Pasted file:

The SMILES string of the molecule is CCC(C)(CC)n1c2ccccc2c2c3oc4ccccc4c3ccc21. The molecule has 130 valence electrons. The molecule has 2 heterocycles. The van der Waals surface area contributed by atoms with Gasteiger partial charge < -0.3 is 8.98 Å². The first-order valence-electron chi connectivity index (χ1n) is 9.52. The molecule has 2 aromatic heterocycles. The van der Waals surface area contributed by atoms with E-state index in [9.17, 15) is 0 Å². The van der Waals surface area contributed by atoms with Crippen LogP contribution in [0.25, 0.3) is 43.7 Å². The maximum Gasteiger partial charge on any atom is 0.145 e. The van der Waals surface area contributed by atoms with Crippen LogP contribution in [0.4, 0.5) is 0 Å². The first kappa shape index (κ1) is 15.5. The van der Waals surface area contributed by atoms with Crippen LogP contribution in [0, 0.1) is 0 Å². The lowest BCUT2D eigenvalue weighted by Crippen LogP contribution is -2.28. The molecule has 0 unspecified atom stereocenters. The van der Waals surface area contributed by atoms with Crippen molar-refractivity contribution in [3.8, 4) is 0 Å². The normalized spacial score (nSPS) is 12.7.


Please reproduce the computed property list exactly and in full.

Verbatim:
The SMILES string of the molecule is CCC(C)(CC)n1c2ccccc2c2c3oc4ccccc4c3ccc21. The molecule has 130 valence electrons. The molecule has 2 heterocycles. The van der Waals surface area contributed by atoms with Gasteiger partial charge < -0.3 is 8.98 Å². The first-order valence-electron chi connectivity index (χ1n) is 9.52. The molecule has 2 aromatic heterocycles. The van der Waals surface area contributed by atoms with E-state index in [9.17, 15) is 0 Å². The van der Waals surface area contributed by atoms with Crippen LogP contribution in [0.25, 0.3) is 43.7 Å². The maximum Gasteiger partial charge on any atom is 0.145 e. The van der Waals surface area contributed by atoms with Crippen LogP contribution in [0.4, 0.5) is 0 Å². The first kappa shape index (κ1) is 15.5. The van der Waals surface area contributed by atoms with Crippen LogP contribution in [0, 0.1) is 0 Å². The lowest BCUT2D eigenvalue weighted by Crippen LogP contribution is -2.28. The molecule has 0 unspecified atom stereocenters. The van der Waals surface area contributed by atoms with Crippen molar-refractivity contribution in [3.8, 4) is 0 Å². The normalized spacial score (nSPS) is 12.7.